Historian claims to discover ‘true face’ of Shakespeare
Is this the Bard I see before me?
That’s what botanist and historian Mark Griffiths believes. He says that a drawing of a man on the cover of a 1598 book about plants is a picture of William Shakespeare.
If Griffiths’ theory holds up, it would be a major find — and it’s being trumpeted as such by the UK magazine Country Life, which is revealing the discovery in its new issue.
It’s “the literary discovery of the century,” Country Life editor Mark Hedges told the UK Guardian. “This is the only known verifiable portrait of the world’s greatest writer made in his lifetime. It is an absolutely extraordinary discovery; until today, no one knew what William Shakespeare looked like in his lifetime.”
There are only two verified likenesses of Shakespeare known today, both from after his death in 1616. One is the famed one of a balding man in a wide collar, taken from the First Folio, published in 1623. The other is a memorial at a church in his hometown of Stratford-upon-Avon.
If the man on the book, “The Herball,” is Shakespeare, he would have been in his early 30s and would have already written a number of the plays based on English kings, including “Richard III” and both parts of “Henry IV.” Still in his future were “Hamlet,” “Othello,” “King Lear” and “Macbeth,” all of which probably date from the early 1600s.
To determine that the picture is Shakespeare, Griffiths had to unlock some elaborate Elizabethan codes, he told the Guardian. There are four men pictured on “The Herball,” and he figured who three of them were relatively easily: the book’s author, John Gerard, the subject of some Griffiths research; botanist Rembert Dodoens; and royal minister William Cecil, Lord Burghley.
But the fourth took some doing.
“He’s dressed as a Roman, wearing laurels and meant to make us think of Apollo and poetry. … I couldn’t think of anybody really who was a direct intimate of Gerard’s and was involved in writing his book,” he told the Guardian.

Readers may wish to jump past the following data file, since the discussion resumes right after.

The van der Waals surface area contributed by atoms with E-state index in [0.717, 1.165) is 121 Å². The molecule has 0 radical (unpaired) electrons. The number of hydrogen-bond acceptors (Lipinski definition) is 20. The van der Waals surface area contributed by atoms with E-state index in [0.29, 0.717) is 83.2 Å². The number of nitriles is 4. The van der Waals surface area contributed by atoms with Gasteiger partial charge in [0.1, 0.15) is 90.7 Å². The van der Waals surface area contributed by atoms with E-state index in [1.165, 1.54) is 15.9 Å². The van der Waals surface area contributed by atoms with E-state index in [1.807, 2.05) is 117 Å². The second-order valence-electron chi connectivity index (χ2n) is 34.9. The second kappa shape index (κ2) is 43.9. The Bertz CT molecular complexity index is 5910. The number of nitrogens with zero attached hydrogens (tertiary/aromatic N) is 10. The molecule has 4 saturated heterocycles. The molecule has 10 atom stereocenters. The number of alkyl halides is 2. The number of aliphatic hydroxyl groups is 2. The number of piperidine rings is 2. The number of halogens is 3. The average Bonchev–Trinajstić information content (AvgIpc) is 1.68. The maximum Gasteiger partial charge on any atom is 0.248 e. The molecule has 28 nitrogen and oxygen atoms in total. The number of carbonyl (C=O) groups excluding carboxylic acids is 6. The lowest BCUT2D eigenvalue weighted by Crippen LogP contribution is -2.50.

Through a variety of clues, including an arrowhead, a peculiar flower and a W, Griffiths deduced that the man was Shakespeare.
Hedges believes the theory is correct. “The more you find out about the story, the more it glues together,” he said in a Country Life video.
But not to a number of experts.
“There’s no evidence that anybody thought that this was Shakespeare at the time,” professor Michael Dobson, director of the Shakespeare Institute at the University of Birmingham, told the BBC.
And in a Guardian essay, art critic Jonathan Jones compared the theory to something Dan Brown would have come up with: “fanciful tosh.”
“There is no ‘proof’ at all here that the moustachioed man in the engraving is Shakespeare,” he wrote. “His complex strings of argument are massive acts of overinterpretation.”
Griffiths, though, is convinced.
“It is not an assumption that he is Shakespeare, it is algebra. … It is an equation,” he said.
Interpretation, then, may be in the eye of the beholder.
Or as Shakespeare wrote in “Antony and Cleopatra,” “In nature’s infinite book of secrecy / A little I can read.”